Earlier this month we announced, via email and social media, the finalists of our Action Learning Seed Fund. In case you missed it, our finalists are The WISE Network, Black Muslim Youth Rising - Intensive Leadership Retreat, and VigilantLove Creative Organizing & Healing Justice.


The Model

In January, the Leadership Learning Community announced it would disburse $25,000 in Seed Funding. It would be a small fund intended to seed work developing the leadership of people of color that could foster learning in the network to increase racial equity work. Thanks to you all we were able to engage hundreds of different people in this collective and networked process. The applications did not require a large lift for any of the applicants and reviewers were able to score each application on four criteria.

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Networks and Leadership Webinar Series: Foundations as Network Leaders: Learning from One Foundation’s Journey and Results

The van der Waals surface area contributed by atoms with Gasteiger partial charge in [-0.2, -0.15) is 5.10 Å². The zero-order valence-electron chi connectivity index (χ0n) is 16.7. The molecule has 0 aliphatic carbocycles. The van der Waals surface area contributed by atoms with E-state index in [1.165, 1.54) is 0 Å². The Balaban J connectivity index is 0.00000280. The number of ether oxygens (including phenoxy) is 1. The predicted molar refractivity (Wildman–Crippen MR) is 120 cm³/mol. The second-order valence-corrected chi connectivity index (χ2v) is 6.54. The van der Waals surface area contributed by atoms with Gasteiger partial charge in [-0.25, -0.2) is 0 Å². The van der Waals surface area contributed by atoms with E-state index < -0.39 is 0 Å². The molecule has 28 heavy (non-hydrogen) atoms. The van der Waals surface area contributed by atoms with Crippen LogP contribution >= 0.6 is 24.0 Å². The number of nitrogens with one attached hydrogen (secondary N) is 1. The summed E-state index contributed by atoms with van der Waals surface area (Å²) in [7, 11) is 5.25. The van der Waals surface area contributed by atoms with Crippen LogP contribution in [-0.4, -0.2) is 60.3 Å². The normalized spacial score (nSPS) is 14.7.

Join us for the third session of the Networks and Leadership Webinar Series on "Foundations as Network Leaders: Learning From One Foundation's Journey and Results"

What does it mean for a foundation to become a facilitative leader?  And how can foundation staff make the case for network-based funding approaches to boards and other stakeholders?  This two-part series will explore successes and insights from the DentaQuest Foundation’s national systems change strategy Oral Health 2020.  Started in 2011, this network-based strategy has achieved notable results—development of oral health leaders across the country, creation of new state partnerships connected to a national health improvement network, and tangible system and policy changes such as the expansion of public benefits in more than 15 states.  Come learn about what it took to make this work happen from the perspective of Foundation leaders Brian Souza and Mike Monopoli, initiative evaluator Clare Nolan (Harder+Company Community Research), and network weaver Marianne Hughes (Interaction Institute for Social Change).